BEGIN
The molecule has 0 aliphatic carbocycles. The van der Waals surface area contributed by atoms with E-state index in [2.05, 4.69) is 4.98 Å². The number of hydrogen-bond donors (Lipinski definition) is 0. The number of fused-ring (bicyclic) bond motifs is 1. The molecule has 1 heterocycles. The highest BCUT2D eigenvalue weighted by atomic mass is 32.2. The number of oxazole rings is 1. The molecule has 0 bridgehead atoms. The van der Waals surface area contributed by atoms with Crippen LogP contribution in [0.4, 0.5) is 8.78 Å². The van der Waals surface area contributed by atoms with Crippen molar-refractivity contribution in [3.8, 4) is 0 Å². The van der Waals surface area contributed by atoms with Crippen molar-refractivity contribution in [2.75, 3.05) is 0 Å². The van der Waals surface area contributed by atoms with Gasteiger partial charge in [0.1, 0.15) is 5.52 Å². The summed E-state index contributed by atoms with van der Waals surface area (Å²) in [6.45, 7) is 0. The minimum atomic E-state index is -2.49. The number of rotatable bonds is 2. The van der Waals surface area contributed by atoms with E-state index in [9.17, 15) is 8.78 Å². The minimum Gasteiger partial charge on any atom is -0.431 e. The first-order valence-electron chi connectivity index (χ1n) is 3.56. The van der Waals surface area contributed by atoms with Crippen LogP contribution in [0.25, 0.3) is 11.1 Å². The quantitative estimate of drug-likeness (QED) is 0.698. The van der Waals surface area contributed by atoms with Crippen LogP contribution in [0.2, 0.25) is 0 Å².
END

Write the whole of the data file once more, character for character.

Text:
The molecule has 0 aliphatic carbocycles. The van der Waals surface area contributed by atoms with E-state index in [2.05, 4.69) is 4.98 Å². The number of hydrogen-bond donors (Lipinski definition) is 0. The number of fused-ring (bicyclic) bond motifs is 1. The molecule has 1 heterocycles. The highest BCUT2D eigenvalue weighted by atomic mass is 32.2. The number of oxazole rings is 1. The molecule has 0 bridgehead atoms. The van der Waals surface area contributed by atoms with Crippen LogP contribution in [0.4, 0.5) is 8.78 Å². The van der Waals surface area contributed by atoms with Crippen molar-refractivity contribution in [3.8, 4) is 0 Å². The van der Waals surface area contributed by atoms with Crippen molar-refractivity contribution in [2.75, 3.05) is 0 Å². The van der Waals surface area contributed by atoms with Gasteiger partial charge in [0.1, 0.15) is 5.52 Å². The summed E-state index contributed by atoms with van der Waals surface area (Å²) in [6.45, 7) is 0. The minimum atomic E-state index is -2.49. The number of rotatable bonds is 2. The van der Waals surface area contributed by atoms with E-state index in [9.17, 15) is 8.78 Å². The minimum Gasteiger partial charge on any atom is -0.431 e. The first-order valence-electron chi connectivity index (χ1n) is 3.56. The van der Waals surface area contributed by atoms with Crippen LogP contribution in [0.25, 0.3) is 11.1 Å². The quantitative estimate of drug-likeness (QED) is 0.698. The van der Waals surface area contributed by atoms with Crippen LogP contribution in [0.2, 0.25) is 0 Å².